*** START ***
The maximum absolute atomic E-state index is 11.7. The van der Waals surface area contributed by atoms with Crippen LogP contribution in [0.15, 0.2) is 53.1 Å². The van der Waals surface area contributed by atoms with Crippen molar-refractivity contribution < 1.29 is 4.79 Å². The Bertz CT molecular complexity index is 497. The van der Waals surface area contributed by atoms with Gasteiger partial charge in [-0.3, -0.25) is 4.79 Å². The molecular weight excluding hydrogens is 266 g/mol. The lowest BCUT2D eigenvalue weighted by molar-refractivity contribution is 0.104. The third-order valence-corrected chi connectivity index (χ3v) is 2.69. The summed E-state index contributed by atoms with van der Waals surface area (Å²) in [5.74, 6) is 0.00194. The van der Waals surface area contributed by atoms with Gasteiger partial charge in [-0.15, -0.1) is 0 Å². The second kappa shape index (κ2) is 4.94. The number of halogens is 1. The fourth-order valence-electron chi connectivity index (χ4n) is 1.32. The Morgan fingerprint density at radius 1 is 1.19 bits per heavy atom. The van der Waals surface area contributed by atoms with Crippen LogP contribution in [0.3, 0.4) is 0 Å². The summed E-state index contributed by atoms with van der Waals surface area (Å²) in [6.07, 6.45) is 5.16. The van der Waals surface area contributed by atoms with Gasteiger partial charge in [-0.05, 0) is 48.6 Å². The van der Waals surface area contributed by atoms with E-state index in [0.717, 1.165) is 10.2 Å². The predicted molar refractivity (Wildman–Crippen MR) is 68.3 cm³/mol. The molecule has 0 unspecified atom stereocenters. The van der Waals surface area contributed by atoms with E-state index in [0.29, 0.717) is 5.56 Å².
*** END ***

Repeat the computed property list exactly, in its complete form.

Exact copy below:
The maximum absolute atomic E-state index is 11.7. The van der Waals surface area contributed by atoms with Crippen LogP contribution in [0.15, 0.2) is 53.1 Å². The van der Waals surface area contributed by atoms with Crippen molar-refractivity contribution < 1.29 is 4.79 Å². The Bertz CT molecular complexity index is 497. The van der Waals surface area contributed by atoms with Gasteiger partial charge in [-0.3, -0.25) is 4.79 Å². The molecular weight excluding hydrogens is 266 g/mol. The lowest BCUT2D eigenvalue weighted by molar-refractivity contribution is 0.104. The third-order valence-corrected chi connectivity index (χ3v) is 2.69. The summed E-state index contributed by atoms with van der Waals surface area (Å²) in [5.74, 6) is 0.00194. The van der Waals surface area contributed by atoms with Gasteiger partial charge in [-0.15, -0.1) is 0 Å². The second kappa shape index (κ2) is 4.94. The number of halogens is 1. The fourth-order valence-electron chi connectivity index (χ4n) is 1.32. The Morgan fingerprint density at radius 1 is 1.19 bits per heavy atom. The van der Waals surface area contributed by atoms with Crippen LogP contribution in [0.3, 0.4) is 0 Å². The summed E-state index contributed by atoms with van der Waals surface area (Å²) in [6.07, 6.45) is 5.16. The van der Waals surface area contributed by atoms with Gasteiger partial charge in [-0.05, 0) is 48.6 Å². The van der Waals surface area contributed by atoms with E-state index in [0.717, 1.165) is 10.2 Å². The predicted molar refractivity (Wildman–Crippen MR) is 68.3 cm³/mol. The molecule has 0 unspecified atom stereocenters. The van der Waals surface area contributed by atoms with E-state index in [0.29, 0.717) is 5.56 Å².